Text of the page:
the cambodia daily
Election officials say they must reject an offer by Thailand to help register the estimated 55,000 eligible Cambodian voters in refugee camps.
“We cannot accept this proposal because registration finished on the 15th, and we cannot violate [the electoral] law by extending it,” Leng Sochea, spokesman for the National Election Committee, said Tuesday.
He added that the NEC was “proud” of what he characterized as an extremely successful voter registration period with about 98 percent of the eligible voters registered.
A day after registration ended, however, about 100 garment workers protested that their employers hadn’t allowed them to register. There also have been allegations of voter intimidation.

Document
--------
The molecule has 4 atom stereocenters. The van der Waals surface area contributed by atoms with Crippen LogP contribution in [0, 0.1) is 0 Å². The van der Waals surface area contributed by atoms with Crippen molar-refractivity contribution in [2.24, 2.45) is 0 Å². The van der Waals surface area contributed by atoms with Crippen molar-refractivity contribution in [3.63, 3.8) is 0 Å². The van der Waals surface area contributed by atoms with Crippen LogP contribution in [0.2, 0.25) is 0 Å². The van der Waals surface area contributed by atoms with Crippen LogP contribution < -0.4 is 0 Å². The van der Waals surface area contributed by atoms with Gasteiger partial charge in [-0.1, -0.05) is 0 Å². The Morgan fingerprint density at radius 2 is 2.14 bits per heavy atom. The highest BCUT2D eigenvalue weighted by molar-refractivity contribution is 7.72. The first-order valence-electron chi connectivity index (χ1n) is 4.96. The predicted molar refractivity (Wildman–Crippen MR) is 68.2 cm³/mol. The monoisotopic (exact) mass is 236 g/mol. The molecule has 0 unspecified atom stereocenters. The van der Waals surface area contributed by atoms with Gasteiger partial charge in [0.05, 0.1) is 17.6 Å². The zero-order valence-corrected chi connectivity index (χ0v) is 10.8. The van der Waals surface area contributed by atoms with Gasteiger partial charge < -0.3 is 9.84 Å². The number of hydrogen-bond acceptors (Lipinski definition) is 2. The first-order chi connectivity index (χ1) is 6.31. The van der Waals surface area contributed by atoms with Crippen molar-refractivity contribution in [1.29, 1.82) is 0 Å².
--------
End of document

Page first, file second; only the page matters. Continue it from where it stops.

Thailand’s Foreign Ministry said this week that it stood ready to help register Cambodian refugees in Thai border camps if Phnom Penh authorities extended the deadline.
“Thailand is ready to facilitate voter registration, so that the Cambodians here can exercise their votes, even though they did not get back on time,” said Kobsak Chutikul, Foreign Ministry spokesman.
But he declined to say whether voting could take place in the camps if the UN and Thai government failed to repatriate the refugees before the scheduled July 26 polls.
Nellie Chan, director of the Phnom Penh office of the UN High Commissioner for Refugees, said Friday that it looks increasingly unlikely that a significant number of the estimated 80,000 refugees in Thailand will be back before the elections because of security risks.
Kobsak said the Japanese Foreign Ministry’s director-general for Asia, Koreshige Anami, would visit Phnom Penh and propose the extension to Second Prime Minister Hun Sen.
When pressed Tuesday whether there was any likelihood of a change of heart by the NEC, Leng Sochea said, “No way.”
(Additional reporting by Agence France-Presse)